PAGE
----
Zoey’s Wondrous Journey – 11/18/19 Update

Back in July I updated you all about some of the new things that we are working through with Zoey. There is STILL a ton of questions about what this means. In the months that have followed, we have found that with the exception of the genetic marker for Diamond Blackfan Anemia, she has NO other identifying characteristics of those whom have the condition. All of her testing and labs have come back normal.

That is a strange word in our home. Normal. What does that even mean? To us, normal would be a boring, meandering, listless river on a bland landscape. Though a break from the ominous, crag capped rapids would be nice from time to time. But, this is coming from someone that has been Chaotic Neutral their whole life. So take that for what it is worth.

Now, there is a whole new set of specialists that are following Zoey from afar. “She is unique” should be scrawled on the outside of her medical records to make it clear that, we know.

Recent Clinic, New Information.

But, this aside, and folding in the uniqueness of my beautiful daughter, we did get some interesting news at her last Craniofacial Clinic appointment.

To fill in those of you that may be new here, my daughter was born with a condition called Bicornonal Craniosynostosis. You can read more about that HERE.

TL/DR:Cranio’ means skull. ‘synsotsis’ means fusion of adjacent bones. The normal skull is made of us several plate that are separated at birth to allow the brain to grow. Over time these spaces, called sutures, fuse naturally. However, in 1:2500 births in the US one or more of these spaces are already joined when a child is born. This is craniosynostosis.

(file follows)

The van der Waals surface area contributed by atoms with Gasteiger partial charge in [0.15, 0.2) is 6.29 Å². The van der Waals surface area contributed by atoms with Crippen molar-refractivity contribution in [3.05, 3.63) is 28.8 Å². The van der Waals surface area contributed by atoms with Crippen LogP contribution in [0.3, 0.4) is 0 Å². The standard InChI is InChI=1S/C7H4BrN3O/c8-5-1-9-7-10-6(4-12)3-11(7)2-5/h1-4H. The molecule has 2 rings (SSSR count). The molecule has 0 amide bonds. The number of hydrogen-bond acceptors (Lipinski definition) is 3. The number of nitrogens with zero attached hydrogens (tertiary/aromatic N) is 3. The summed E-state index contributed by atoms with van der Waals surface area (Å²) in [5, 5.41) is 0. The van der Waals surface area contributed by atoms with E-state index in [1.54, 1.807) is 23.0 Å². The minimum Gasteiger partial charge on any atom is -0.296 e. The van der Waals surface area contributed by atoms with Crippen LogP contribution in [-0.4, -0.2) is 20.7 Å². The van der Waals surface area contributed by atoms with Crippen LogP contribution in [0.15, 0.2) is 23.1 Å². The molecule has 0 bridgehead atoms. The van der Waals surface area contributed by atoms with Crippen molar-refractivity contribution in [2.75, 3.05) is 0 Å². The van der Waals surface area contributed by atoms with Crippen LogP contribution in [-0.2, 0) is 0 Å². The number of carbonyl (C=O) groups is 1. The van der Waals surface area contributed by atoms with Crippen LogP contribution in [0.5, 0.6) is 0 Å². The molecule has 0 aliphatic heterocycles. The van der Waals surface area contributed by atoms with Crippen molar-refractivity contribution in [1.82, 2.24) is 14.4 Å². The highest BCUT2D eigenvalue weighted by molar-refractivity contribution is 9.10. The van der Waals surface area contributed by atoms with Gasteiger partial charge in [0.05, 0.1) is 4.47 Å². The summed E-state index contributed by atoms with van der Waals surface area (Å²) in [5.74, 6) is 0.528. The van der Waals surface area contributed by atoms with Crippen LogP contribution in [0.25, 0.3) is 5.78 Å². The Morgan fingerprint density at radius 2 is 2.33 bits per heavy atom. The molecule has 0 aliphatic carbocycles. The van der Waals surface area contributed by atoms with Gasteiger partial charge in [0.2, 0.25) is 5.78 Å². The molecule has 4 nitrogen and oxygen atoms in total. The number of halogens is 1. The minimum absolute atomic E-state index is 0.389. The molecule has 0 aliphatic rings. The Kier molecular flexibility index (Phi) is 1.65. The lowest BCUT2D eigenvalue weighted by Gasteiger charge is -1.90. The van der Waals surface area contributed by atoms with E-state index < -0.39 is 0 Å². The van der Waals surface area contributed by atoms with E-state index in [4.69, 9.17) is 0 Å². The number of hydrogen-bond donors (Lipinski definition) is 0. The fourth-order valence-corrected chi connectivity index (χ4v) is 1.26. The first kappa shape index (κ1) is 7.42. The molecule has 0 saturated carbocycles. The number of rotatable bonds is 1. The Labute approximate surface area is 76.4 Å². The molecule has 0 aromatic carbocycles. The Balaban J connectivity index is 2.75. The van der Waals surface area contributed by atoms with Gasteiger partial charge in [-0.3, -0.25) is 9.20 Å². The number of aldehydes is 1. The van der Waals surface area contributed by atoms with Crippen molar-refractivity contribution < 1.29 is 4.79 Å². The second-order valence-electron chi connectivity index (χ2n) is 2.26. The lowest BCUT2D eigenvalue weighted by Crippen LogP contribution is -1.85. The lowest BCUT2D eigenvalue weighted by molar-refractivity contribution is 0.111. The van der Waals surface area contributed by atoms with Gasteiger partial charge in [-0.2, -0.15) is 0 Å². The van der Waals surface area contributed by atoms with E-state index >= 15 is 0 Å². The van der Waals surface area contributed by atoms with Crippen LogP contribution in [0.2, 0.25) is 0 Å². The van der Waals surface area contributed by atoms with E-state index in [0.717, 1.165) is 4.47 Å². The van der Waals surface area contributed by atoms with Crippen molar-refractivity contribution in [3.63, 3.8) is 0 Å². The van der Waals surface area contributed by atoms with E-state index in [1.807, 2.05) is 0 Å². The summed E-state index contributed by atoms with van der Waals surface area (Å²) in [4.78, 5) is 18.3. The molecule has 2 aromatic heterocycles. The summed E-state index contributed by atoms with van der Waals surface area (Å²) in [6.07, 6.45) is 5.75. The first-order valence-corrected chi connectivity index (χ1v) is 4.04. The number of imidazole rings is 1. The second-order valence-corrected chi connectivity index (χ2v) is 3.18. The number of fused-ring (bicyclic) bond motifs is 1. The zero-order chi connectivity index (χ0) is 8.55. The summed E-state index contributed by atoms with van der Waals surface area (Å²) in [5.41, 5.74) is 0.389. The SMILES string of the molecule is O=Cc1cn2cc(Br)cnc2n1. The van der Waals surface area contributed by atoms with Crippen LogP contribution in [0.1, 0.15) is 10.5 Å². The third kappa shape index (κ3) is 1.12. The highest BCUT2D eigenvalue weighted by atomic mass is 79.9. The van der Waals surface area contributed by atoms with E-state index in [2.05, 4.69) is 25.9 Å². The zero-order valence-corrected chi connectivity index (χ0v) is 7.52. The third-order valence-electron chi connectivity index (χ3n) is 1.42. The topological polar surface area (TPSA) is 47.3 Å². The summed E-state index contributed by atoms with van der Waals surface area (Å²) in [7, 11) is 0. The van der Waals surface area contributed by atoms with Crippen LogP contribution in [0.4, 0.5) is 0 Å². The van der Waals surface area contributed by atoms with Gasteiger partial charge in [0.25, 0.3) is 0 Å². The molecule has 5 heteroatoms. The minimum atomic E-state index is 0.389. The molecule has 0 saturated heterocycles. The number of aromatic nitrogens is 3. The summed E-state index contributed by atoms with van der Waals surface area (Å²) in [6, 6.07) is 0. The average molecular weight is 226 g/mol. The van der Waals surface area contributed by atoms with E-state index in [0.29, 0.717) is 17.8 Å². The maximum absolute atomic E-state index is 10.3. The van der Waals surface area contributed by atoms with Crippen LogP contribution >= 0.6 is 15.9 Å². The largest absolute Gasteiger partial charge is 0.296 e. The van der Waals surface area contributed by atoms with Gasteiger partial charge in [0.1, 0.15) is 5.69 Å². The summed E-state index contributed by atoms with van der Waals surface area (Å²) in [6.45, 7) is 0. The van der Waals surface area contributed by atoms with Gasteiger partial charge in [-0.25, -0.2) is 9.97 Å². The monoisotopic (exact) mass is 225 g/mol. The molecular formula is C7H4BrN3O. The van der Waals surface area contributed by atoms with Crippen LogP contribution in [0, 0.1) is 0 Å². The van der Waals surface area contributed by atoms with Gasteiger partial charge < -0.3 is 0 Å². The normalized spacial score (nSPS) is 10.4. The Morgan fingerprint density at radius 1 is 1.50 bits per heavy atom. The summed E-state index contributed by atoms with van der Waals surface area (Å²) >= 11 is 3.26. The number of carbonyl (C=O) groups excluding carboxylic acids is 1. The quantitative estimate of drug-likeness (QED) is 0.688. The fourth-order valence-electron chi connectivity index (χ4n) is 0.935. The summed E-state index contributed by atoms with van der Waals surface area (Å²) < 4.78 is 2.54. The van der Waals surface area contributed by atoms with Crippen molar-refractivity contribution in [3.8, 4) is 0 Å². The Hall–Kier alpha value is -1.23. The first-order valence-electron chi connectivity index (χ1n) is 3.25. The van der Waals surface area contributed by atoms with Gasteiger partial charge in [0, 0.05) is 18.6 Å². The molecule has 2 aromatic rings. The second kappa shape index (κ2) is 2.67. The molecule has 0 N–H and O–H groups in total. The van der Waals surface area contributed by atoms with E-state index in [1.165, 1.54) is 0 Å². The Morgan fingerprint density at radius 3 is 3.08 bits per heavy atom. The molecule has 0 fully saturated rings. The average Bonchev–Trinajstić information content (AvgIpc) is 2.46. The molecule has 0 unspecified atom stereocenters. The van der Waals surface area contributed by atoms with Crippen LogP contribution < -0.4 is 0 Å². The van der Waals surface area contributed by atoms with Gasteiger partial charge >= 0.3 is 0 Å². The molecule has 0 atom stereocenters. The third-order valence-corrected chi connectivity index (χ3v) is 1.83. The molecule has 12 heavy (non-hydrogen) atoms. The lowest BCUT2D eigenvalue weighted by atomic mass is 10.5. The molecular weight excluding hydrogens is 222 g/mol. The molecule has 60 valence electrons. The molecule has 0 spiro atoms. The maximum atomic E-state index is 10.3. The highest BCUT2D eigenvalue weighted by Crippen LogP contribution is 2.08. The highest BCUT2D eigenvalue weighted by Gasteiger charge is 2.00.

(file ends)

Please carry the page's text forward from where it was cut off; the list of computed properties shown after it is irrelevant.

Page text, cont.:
But, as for the interesting news. So, you may remember that with the realization of Diamond BlackFan Anemia being a, thing, for Zoey, that the need for her upcoming surgery was delayed. Well, in that time her head shape is starting to correct itself? It was clear by the tone of voice, and the face of her craniofacial surgeon that this was something, different. In fact, this is so different that her doctors have not seen, nor heard, of this happening. So, we are delaying her surgery for AT LEAST 6 months, perhaps much, much longer.

This is huge, yet par for the course. We have heard her whole life that we need to wait for Zoey to show us what to do, and what is going on. Step by step, she has tested the limits of understanding when it comes to Craniosynostosis. So, excitedly and elated, we chalk another win up for Zoey.

All In All…

All in all, Zoey is doing great. She is a brilliant seven-year-old that stand fearlessly facing the world. She is showing countless signs of independence, compassion, and understanding FAR beyond her years. I am constantly in awe of her, and so happy she calls me dad.

Stay tuned for more updates, and the beginning of a regular blogging schedule!

Live big, love bigger, and be kind, always.

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